Alpharetta's consultant researching the viability of a convention and conference center told City Council a joint public/private project with a hotel has the most chance for success.
Mark Woodworth, president of PKF Consulting, also told council the 25 performing arts centers in the region make it unlikely another one in Alpharetta could be successful.
"We've done a considerable amount of work over these past three plus or minus months," Woodworth said.
He said the study envisions the project would become operational on or about January 2016. If a project is developed, Woodworth said it should be professionally managed.
It also needs to be viewed as being a state-of-the-art facility by meeting planners to attract conferences and meetings.
Woodworth said in meetings with hotel general managers that "there is a very large need for additional demand for their rooms over the weekend."
The hoteliers hope that if developed, a conference center would help satisfy that need. In the current economic climate, 75 percent of the hotel visitors are either corporate or business transient customers.
Alpharetta lacks enough available conference space for the demand.
"Fairly consistently, group meeting or conference users turned away from Alpharetta found their way down to Perimeter Center or Buckhead," Woodworth said.
However, many local companies have their own in-house meeting space.
"That was an important finding that we had to take into account," he said.
A detailed online survey of potential users in or near Alpharetta revealed 58 percent of respondents required and used outside meeting facilities, with one in five having that need more than twice a month.
Some of the nearby places those companies are using for meetings include the Marriott in Alpharetta, the Doubletree Hotel in Roswell and the Hilton Garden Inn. The Metropolitan Club in Alpharetta was another choice. Others head south to the Perimeter Center
A lower response was received from meeting planners surveyed in the southeast. Of those few, roughly 8 in 10 were only somewhat familiar or not familiar at all with Alpharetta, which Woodworth called critically important.
And 70 percent said it was very unlikely that they'd ever use a facility in Alpharetta. Their reasons included that suburban locations generally are not as popular as in town sites and Alpharetta is not close to the airport. The cost of getting from point to point has escalated in the last three to five years, another important decision factor for meeting planners.
Very few hotel rooms in Alpharetta can be considered full service – offering food, beverage and in-house meeting space. Just under 11 percent are full service in Alpharetta, while in Perimeter Center one in three are full service, and almost half of them in Buckhead.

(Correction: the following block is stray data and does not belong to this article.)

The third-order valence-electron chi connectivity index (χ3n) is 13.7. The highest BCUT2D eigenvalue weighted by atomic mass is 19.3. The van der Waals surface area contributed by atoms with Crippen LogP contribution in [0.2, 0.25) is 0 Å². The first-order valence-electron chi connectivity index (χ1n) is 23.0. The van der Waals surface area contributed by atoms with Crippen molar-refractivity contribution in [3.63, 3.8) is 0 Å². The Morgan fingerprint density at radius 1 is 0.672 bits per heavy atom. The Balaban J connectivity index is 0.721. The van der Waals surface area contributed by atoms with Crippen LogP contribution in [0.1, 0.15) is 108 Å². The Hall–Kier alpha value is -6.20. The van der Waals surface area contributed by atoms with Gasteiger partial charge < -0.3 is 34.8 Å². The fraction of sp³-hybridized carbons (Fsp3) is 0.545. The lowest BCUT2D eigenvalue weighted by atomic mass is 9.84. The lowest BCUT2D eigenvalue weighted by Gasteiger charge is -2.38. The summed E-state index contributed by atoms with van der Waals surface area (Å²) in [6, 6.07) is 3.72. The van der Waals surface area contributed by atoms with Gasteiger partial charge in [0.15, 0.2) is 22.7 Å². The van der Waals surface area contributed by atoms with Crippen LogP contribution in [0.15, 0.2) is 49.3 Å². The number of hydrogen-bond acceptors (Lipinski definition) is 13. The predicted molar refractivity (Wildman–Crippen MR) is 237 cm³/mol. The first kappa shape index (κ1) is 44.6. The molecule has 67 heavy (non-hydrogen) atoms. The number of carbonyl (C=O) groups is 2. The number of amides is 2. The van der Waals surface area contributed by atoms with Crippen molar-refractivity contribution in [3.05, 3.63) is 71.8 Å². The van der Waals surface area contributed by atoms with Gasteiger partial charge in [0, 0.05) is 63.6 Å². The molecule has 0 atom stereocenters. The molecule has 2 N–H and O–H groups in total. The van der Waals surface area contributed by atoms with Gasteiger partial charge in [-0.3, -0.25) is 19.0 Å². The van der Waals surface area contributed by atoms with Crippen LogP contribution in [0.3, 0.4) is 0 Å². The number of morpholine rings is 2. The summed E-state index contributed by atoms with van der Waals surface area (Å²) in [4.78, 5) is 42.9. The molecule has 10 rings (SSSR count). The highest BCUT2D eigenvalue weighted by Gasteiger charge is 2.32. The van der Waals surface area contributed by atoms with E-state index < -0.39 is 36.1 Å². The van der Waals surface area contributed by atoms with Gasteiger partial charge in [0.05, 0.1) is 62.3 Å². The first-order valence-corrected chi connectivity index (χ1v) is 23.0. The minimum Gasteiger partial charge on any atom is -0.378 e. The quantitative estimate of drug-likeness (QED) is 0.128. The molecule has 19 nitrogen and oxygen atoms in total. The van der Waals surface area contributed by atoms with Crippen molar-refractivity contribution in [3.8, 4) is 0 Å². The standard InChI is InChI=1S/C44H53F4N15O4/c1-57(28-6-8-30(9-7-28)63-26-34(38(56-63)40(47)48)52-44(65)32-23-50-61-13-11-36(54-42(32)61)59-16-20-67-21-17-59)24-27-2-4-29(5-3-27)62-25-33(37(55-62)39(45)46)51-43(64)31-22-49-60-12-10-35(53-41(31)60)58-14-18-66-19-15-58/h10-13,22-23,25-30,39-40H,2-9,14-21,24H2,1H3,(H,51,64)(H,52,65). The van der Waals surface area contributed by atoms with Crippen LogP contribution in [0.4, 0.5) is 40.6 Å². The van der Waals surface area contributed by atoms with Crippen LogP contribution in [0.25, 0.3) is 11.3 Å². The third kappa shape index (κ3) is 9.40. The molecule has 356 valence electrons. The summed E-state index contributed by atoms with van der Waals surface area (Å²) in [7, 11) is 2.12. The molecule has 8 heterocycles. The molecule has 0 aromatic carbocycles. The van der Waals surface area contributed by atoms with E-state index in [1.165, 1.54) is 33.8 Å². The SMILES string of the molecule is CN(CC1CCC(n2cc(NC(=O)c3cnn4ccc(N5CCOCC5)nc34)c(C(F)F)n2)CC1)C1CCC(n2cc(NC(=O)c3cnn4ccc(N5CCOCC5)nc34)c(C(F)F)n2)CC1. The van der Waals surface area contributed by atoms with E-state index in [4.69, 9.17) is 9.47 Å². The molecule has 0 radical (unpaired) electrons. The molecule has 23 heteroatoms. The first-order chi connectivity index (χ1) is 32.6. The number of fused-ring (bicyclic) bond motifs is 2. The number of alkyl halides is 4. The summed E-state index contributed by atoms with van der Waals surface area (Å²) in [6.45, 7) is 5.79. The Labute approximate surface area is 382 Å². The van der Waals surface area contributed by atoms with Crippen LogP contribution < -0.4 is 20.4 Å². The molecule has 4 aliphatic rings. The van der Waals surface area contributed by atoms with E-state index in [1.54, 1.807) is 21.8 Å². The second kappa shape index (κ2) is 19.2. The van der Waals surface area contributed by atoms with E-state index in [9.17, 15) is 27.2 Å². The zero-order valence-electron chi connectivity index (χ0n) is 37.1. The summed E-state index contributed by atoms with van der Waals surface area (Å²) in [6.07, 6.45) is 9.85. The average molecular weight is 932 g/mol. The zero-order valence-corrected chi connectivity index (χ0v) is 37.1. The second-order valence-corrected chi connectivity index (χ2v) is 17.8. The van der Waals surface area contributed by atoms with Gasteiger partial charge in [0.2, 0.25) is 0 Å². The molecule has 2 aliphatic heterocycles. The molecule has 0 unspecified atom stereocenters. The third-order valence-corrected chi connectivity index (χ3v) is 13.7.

To be successful, Woodworth said Alpharetta would need to offer conference space greater than the city's current largest facility, which is the 8,000-square-foot ballroom at the Marriott on Windward. At minimum he suggested a 12,000-square-foot ballroom space, and a comparable amount of break-out space. The back end space needed to support the 25,000 square feet of meeting space would double the size of the facility.
Alpharetta's strengths for building its own conference center include the large number of meetings that currently need space. Its own designation as "Technology City of the South" shows another strength.
"And also we would be the biggest game in town," Woodworth said.
But Alpharetta also has weaknesses.
"Our distance on a good day from Hartsfield (Jackson International Airport) is a solid 45-minute trip. If you are much more than an hour that takes you off the prospective list of most meeting planners," he said.
PKF Consulting estimaes it would cost $21.6 million to build a 50,000-square-foot conference center in Alpharetta. But that cost doesn't include land, a point Councilman Chris Owens quickly pointed out. There's no free land in Alpharetta, he said. Costs now are between $250,000 and $500,000 per acre for suitable land.
Woodworth said costs could be lowered with a joint public-private partnership with a hotel.
"One of the most important considerations meeting planners have, is having meeting space under the same roof as lodgings," he said.
Answering Councilman D.C. Aiken's questions, Woodworth said metro Atlanta is not known as an entertainment city. The principle competitive attribute it has after accessibility to the airport is pricing.
"On a relative basis it is cheaper to have a meeting in Atlanta," Woodworth said. "Very affordable vs. New Orleans, Chicago or D.C."